The object which is the basis of the invention consists in developing an adjustable electron applicator adaptable to varying field sizes which can be manufactured at a favorable cost while also affording to close fit (or contacting) on the body of the patient.
Therefore, in accordance with the invention, the collimator plates of an electron applicator of the type initially cited manifest an angular layout, overlap one another at the ends of their legs, and each of said plates is displaceably mounted, for movement in directions along the length of both their legs, by means of carriers which are perpendicularly adjustable relative to the direction of the symmetry axis. This construction provides the great advantage that no adjustment mechanisms whatsoever are required at the patient-end of the electron applicator, and that the adjustment mechanism of the electron applicator is nontheless comparatively simple.
In an expedient further development of the invention, the mutually overlapping legs of two adjacent collimator plates, respectively, can be displaceably mounted by means of a common carrier. This type of construction makes coupling rods between the individual adjustment mechanisms of the adjacent collimator plates unnecessary, since when a carrier is adjusted, both collimator plates, controlled from the same side of the electron applicator, are, in this manner, automatically jointly adjusted.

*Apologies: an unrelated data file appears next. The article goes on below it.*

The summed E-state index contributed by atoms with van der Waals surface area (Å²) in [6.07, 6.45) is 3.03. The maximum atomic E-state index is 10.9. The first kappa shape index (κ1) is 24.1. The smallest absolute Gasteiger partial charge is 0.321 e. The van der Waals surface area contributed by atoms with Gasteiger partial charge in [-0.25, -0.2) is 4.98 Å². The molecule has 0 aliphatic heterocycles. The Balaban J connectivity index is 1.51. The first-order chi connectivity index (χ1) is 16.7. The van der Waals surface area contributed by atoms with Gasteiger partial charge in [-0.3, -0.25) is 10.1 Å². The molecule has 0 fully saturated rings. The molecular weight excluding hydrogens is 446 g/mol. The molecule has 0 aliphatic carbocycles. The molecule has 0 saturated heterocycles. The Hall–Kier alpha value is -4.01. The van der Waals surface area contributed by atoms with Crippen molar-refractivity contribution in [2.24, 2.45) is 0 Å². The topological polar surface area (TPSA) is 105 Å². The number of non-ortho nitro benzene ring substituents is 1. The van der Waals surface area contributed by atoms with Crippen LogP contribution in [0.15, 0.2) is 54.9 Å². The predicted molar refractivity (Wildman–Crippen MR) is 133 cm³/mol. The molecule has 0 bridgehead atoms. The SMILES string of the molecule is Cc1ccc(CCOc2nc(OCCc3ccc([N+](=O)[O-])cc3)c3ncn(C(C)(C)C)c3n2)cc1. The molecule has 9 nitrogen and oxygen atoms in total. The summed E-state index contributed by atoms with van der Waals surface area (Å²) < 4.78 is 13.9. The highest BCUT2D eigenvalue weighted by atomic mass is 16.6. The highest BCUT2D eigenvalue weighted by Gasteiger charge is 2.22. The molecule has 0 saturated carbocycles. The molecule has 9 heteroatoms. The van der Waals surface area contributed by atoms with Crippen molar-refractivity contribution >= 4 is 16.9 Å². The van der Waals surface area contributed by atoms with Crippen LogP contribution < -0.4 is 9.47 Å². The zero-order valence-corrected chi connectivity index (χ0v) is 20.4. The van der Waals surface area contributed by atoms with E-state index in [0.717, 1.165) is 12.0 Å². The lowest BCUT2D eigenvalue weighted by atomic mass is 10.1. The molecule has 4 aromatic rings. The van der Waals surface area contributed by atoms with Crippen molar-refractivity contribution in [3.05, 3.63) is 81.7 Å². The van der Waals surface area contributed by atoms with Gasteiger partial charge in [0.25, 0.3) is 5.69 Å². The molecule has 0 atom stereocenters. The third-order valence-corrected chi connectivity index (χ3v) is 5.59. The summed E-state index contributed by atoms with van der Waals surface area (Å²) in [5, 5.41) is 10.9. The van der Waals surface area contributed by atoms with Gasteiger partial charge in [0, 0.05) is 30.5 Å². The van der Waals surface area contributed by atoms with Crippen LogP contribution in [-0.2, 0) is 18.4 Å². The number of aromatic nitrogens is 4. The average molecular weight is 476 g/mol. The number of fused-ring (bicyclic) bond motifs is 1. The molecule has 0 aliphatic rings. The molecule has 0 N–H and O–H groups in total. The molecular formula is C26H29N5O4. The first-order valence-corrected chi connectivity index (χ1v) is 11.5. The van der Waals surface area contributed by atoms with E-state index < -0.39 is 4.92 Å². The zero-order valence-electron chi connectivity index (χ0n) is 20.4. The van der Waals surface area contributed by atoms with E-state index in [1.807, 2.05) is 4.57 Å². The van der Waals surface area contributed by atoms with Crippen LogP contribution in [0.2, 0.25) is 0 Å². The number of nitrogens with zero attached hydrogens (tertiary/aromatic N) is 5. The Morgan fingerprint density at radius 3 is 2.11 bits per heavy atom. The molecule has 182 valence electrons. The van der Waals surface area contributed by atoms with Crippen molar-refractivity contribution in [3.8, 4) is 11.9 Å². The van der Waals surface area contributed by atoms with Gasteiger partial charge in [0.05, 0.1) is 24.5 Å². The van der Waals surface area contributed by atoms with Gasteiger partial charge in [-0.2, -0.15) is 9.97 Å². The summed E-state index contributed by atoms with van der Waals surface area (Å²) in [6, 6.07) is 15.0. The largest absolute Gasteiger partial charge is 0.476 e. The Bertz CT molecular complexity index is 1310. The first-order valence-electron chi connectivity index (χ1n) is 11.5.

The properties of collimation of the applicator can be improved if all the collimator plates of the electron applicator, in accordance with the invention, are positioned alternately in two parallel directly adjacent planes. By this means, the difference in level of the collimation at the patient-end is restricted to the thickness of the collimator plates. In addition, the contacting (or fittig) properties on the patient are thus simultaneously somewhat improved.
The support mounting of the collimator plates can be simplified if, in accordance with the invention, each of the collimator plates is provided with two sliding rods aligned in parallel with both their legs. The sliding rods are guided in a longitudinally displaceable fashion each in one bore, respectively, of the associated carrier. The advantage of this is that, in order to support the collimator plates, the carriers need be provided with only two superimposed bores at their end bearing the collimator plates.
In a particularly advantageous embodiment of the invention, the carriers of the collimator plates can be displaceably mounted perpendicularly to the direction of the symmetry axis on an applicator frame or plate which can be inserted into the accessory holder of the electron accelerator. The utilization of an applicator frame or plate such as this serving as the common carrier of the individual constructional units of the electron applicator not only facilitates the construction of the applicator, but also facilitates its insertion into the accessory holder of an electron accelerator. At the same time, through adaptation of the external dimensions of the applicator frame or plate to the guidance means of the accessory holder, the prerequisite has been provided for the transmission, with simple means, of information from the electron applicator to the electron accelerator, and conversely.